The inside front and back covers have a truly basic map of the region and items that young Kitty Kat sees and even though Kitty wasn’t able to actually see the Queen, he still had a marvelous time in London.
Books about travel destinations typically engage children through bright and vivid illustrations and this book is no different. The pictures are whimsical yet realistic. A child can get a good sense of what the Tower of London was like and how amazing it is to actually get to see the Crown Jewels. For a child who hasn’t yet been to a location, seeing what another child might have gone to see can help get them excited, especially if there are fun details like how a whisper is heard throughout the dome of Saint Paul’s Cathedral. A place like London has a huge amount of history for kids to be excited by, and this book does a great job for the 4-8 set.
There is also a version that whisks Kitty Kat off on an exciting tour of Paris. Young readers can join him as he cruises down the Seine, climbs the Eiffel Tower, and discovers famous paintings in the Lourve Museum. I don’t have a copy of that yet, but I will 🙂
I love books that encourage children to experience music. Recently, I picked up the book Zin! Zin! Zin! A Violin, by Lloyd Moss, at our library and was immediately entranced. What is even more ingenious about this book is that it is a counting book that happens to also build an orchestra.
We have started taking our children to the orchestra when there is a local show that makes sense for them (Broadway tunes was a big hit). It is difficult to give them tons of information in the auditorium itself, so finding books that help them understand what they are hearing and seeing is especially useful.
As the book opens, “with mournful moan and silken tune, itself alone came one trombone.” One instrument is a solo musician. Each page adds a new layer, player, description, and number. Through descriptive terminology and colorful illustrations, young readers get a better sense of the instruments that make up an orchestra.
The book itself was written by Lloyd Moss, a radio personality for NY’s only full-time classical music station. He knows the perfect words to describe the instruments in an orchestra and Marjorie Priceman’s illustrations draw children in with their whimsy and movement.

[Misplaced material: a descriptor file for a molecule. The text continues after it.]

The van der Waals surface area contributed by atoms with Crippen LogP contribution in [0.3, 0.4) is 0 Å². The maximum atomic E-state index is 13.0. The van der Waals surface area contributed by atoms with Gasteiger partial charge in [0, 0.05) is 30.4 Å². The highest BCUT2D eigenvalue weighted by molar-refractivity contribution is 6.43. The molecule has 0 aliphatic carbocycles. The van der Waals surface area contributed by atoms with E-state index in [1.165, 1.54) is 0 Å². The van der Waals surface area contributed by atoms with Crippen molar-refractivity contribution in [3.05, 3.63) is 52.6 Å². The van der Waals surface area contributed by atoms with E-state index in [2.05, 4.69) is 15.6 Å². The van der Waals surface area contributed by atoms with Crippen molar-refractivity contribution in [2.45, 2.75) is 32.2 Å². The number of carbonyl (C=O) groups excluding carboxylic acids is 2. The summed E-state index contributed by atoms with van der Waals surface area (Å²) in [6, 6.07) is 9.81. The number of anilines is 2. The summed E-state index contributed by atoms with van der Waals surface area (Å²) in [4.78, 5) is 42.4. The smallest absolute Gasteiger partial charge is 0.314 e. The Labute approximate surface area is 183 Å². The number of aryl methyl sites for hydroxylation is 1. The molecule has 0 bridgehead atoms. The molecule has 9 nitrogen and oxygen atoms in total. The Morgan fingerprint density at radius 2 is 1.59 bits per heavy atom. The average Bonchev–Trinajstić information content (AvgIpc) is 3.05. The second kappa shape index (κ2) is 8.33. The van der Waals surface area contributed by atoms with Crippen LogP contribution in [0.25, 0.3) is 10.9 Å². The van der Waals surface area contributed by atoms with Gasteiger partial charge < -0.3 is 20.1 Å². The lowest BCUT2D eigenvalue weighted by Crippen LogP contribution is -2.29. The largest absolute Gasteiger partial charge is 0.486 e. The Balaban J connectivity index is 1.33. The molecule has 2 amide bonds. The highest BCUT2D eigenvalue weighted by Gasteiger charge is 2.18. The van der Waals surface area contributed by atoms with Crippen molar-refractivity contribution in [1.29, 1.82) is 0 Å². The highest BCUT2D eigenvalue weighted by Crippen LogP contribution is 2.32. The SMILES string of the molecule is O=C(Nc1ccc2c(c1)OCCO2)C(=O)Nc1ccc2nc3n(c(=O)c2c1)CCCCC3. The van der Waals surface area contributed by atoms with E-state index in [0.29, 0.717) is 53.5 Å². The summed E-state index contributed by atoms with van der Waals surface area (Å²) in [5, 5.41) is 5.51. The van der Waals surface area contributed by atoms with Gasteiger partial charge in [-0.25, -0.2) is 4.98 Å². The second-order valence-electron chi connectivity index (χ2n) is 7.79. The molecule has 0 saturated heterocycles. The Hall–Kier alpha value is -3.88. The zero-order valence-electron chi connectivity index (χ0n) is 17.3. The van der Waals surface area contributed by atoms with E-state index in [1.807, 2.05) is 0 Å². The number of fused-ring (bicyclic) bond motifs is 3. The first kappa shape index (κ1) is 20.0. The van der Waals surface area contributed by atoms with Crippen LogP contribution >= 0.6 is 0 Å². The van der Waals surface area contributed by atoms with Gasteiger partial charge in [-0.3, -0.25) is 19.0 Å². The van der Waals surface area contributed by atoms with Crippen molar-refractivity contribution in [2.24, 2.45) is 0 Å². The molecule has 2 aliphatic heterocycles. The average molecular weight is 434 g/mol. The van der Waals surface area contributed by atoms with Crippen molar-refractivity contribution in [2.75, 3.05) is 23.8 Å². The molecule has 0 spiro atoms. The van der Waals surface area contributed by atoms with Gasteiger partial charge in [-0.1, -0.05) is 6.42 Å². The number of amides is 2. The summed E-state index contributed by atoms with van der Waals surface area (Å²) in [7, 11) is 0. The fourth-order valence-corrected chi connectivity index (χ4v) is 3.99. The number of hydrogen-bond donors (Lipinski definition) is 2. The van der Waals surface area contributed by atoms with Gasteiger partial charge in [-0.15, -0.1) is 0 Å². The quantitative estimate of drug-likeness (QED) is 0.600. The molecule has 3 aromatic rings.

After finding this book, it made me think about how few children do get to experience seeing an orchestra live. Fortunately, Usborne has a marvelous book that can help fill them in on a variety of key details. In Usborne’s First Book About the Orchestra, children get to see what the instruments that make up most orchestras look like, what families they belong to, and it has good sound that allows them to hear the instruments as well. A very intelligent thing that the First Book About the Orchestra does is that it utilizes one piece of music throughout the entire book showing how each the piece sounds when played by a single grouping of instruments and then how much fuller the sound is when all of the instruments are put together with the full orchestration.
If you are looking for a way to bring more music education to your child, these two books are a great place to start.
“Long ago, everything from the changing of the seasons to the passage of the Sun through the sky was an unsolved mystery. So people came up with stories to explain how things came to be. These stories – known as myths or fables – varied from place to place, but all had a shared thread running through them: they set out to explain the inexplicable, to offer a version of the world that made some sense.”
So begins the book the Usborne Illustrated Fables from Around the World. This beautiful book offers 18 wonderful myths and fables from around the world that at one point helped people try to understand the world around them. Continue reading →